Yes, there are a few advisories as to the industry-recognised ways and means to conduct temperature monitoring in relation to legionella control. Like for instance, it’s recommended that the practitioner holds the aforementioned thermometer in the hot water flow for a minimum of one minute’s duration, whilst the temperature acknowledged should be at least 50 degrees Celsius once the minute has elapsed. In the event that the temperature falls below this benchmark, then the operative needs to make the individual charged with overall site maintenance/governance aware of the issue so that the necessary protocols can be actioned to rectify the issue. Also worth noting, the water temperature should never exceed 44 degrees Celsius if thermostatic mixing valves (TMVs) are fitted, so as to avoid scalding from hot water. If equipped, it’s imperative that hot water inlets to the TMV are checked, rather than the hot taps.

Check out our blog for all you need to know regarding TMV maintenance.

What about Monitoring Temperatures from Cold Taps and Water Heaters? What’s the Current Thinking on This?

Addressing cold tap scrutiny, and it’s traditionally adhering to the same lines as that described for the hot water; in as much as formulating – and therein, sticking to – a pattern of cold tap surveillance rotations each and every month. In terms of the practice as well as the theory, this necessitates introducing a thermometer to the cold water flow and maintaining the position for at least 2 minutes on this occasion; after which the operator needs to record the temperature. In this instance the temperature we’re looking for is 20 degrees Celsius and below; anything over this and action will be required once reported. Moving on to temperature checks from water heaters (calorifiers for example), and monthly observations are key. The means by which this type of legionella control is administered/measured is to frequent a surface temperature probe, whereby the outgoing water scanned should be at least 60°C in order to kill any virulent bacteria which presents.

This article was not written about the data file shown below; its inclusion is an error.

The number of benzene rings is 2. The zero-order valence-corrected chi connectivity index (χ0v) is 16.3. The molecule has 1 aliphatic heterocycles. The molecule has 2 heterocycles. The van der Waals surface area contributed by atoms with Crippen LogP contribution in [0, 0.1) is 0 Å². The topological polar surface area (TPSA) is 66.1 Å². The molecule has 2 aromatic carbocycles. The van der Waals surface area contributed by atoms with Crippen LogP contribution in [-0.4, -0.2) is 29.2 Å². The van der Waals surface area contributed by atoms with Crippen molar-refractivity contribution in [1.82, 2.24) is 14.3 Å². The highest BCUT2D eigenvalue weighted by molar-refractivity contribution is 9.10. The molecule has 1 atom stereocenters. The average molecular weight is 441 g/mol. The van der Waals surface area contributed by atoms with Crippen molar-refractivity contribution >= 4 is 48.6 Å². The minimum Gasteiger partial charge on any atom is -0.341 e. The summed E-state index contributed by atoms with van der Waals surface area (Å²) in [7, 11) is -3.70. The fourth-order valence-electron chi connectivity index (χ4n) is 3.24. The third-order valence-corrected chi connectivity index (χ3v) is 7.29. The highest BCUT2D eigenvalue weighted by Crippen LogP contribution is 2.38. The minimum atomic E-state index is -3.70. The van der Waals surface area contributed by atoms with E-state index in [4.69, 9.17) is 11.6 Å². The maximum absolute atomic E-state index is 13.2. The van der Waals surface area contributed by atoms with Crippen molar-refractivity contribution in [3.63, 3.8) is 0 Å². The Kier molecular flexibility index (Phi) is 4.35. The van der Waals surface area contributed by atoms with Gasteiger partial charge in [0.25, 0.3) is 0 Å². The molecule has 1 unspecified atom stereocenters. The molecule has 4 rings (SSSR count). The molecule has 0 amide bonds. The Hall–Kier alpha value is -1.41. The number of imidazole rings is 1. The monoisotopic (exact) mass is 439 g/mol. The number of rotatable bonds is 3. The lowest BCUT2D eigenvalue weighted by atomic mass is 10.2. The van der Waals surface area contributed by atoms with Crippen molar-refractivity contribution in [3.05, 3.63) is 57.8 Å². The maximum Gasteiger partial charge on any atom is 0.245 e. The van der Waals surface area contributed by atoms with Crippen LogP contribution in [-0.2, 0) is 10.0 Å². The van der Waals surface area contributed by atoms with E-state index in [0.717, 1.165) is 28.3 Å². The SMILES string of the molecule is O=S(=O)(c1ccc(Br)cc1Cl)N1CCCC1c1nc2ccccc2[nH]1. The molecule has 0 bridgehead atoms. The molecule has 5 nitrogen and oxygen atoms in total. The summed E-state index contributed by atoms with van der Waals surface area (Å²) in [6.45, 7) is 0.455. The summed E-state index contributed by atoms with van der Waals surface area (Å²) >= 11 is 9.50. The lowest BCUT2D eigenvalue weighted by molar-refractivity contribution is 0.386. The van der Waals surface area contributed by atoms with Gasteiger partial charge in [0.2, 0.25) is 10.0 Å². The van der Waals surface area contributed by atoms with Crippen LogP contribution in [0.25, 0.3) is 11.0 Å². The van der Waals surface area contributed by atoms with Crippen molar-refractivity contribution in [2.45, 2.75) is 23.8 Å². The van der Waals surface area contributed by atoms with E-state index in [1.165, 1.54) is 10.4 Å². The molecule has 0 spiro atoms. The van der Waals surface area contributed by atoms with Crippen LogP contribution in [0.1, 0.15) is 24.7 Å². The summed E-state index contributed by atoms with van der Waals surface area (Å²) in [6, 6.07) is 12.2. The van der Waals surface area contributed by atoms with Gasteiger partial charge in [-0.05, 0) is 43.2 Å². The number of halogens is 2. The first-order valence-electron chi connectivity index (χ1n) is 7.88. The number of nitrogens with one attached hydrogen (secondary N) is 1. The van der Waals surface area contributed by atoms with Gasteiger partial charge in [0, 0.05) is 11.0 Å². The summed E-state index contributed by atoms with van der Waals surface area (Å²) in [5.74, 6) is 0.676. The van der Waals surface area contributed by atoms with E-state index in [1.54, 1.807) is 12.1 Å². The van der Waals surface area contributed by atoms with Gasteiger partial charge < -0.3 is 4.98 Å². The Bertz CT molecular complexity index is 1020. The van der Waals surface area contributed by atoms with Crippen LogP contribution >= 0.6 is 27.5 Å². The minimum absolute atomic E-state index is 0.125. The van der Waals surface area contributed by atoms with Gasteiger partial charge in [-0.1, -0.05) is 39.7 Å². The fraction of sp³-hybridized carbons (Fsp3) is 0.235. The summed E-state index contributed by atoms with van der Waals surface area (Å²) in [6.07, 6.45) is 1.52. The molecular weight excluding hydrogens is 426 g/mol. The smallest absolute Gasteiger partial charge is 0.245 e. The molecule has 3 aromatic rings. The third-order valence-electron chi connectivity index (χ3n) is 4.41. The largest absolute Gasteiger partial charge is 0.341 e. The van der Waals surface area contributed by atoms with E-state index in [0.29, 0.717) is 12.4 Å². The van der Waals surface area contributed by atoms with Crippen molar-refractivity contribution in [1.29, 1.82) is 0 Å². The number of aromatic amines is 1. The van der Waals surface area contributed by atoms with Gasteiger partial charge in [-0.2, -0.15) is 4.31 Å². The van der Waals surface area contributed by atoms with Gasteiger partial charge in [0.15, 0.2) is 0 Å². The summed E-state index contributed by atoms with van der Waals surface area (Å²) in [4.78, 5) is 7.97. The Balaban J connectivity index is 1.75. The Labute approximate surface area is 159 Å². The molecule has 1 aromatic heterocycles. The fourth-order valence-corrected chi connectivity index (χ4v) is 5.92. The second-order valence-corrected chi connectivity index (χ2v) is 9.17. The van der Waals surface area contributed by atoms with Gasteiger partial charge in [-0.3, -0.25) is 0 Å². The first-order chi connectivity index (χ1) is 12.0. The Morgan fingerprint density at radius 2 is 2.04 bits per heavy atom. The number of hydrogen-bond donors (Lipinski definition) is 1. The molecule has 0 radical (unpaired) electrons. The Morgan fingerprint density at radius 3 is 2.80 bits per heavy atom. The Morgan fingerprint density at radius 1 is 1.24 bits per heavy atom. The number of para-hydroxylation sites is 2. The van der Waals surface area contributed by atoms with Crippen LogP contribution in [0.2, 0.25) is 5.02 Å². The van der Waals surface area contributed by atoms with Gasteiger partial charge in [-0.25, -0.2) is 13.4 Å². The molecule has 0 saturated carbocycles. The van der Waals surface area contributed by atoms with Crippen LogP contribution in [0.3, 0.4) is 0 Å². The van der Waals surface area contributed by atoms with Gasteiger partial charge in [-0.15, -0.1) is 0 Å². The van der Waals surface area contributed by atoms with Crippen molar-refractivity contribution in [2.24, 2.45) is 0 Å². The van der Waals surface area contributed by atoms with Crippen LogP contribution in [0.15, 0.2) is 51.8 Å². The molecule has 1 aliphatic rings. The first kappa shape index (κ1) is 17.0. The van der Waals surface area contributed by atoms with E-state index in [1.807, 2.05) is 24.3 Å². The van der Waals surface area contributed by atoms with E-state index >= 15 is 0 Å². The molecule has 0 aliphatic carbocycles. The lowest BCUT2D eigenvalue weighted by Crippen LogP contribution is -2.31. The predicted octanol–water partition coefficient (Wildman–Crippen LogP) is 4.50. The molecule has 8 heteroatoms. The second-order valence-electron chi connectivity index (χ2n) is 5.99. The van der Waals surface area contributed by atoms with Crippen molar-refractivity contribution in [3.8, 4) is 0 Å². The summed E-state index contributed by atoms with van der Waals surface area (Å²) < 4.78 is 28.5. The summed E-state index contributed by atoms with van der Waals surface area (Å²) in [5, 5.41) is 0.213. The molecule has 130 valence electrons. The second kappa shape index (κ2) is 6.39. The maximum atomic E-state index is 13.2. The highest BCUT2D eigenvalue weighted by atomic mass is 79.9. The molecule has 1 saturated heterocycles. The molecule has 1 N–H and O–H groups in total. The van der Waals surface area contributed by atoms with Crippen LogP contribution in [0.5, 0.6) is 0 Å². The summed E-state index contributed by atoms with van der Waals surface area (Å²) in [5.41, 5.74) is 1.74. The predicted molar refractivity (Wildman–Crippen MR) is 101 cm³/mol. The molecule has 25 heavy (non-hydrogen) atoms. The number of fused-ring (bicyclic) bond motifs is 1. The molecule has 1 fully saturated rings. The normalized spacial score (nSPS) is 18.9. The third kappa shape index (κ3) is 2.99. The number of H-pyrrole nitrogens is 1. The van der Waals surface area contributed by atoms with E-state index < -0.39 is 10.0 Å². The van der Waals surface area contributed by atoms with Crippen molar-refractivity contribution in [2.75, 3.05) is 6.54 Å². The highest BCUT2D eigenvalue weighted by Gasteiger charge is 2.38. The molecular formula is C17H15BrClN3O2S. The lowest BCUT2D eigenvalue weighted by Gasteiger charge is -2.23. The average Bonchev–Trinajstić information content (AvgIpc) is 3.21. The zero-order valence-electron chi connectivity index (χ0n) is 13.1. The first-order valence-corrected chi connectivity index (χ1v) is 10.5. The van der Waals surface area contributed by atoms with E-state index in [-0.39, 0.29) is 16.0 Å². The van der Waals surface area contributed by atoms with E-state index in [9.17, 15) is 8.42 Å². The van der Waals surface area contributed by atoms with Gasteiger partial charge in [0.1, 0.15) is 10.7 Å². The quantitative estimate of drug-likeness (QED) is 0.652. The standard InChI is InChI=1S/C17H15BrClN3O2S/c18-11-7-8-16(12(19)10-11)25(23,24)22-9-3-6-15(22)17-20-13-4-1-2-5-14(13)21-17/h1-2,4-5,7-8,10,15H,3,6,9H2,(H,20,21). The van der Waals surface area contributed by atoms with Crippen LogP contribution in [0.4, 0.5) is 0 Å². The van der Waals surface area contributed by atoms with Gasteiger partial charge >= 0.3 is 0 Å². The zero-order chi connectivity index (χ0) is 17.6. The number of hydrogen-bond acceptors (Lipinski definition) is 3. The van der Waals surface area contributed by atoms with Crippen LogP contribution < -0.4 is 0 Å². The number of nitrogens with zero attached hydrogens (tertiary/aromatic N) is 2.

Want to learn the correct method for temperature monitoring? Download our guide now.

Finally, are there any Other Water Temperature Checks That Need Routine Executing?

Yes. Together with the monthly documenting of water temperatures which span both the flow and return from and to the calorifier, it’s essential that cold water storage tanks have their temperature analysed every 6 months. Within the parameters of this monitoring process the individual tasked with legionella control/management must study the temperature recorded at the ball valve, the mains water temperatures at the juncture of tank entry and subsequently compile notes which confirm said temperatures as depicted on the tank’s thermometer; providing it has one. The maintaining of accurate records is of paramount importance re: water temperature study per se, and systematically entails logging clear data in terms of which taps - or tanks – are checked each time, while also carefully transcribing where they are, which person inspected them, when they were surveyed and detailing anything that was amiss (and cataloguing what was done to remedy the situation). What’s more, all records should always be kept for a minimum of 5 years.

download our free guide to in-house water hygiene monitoring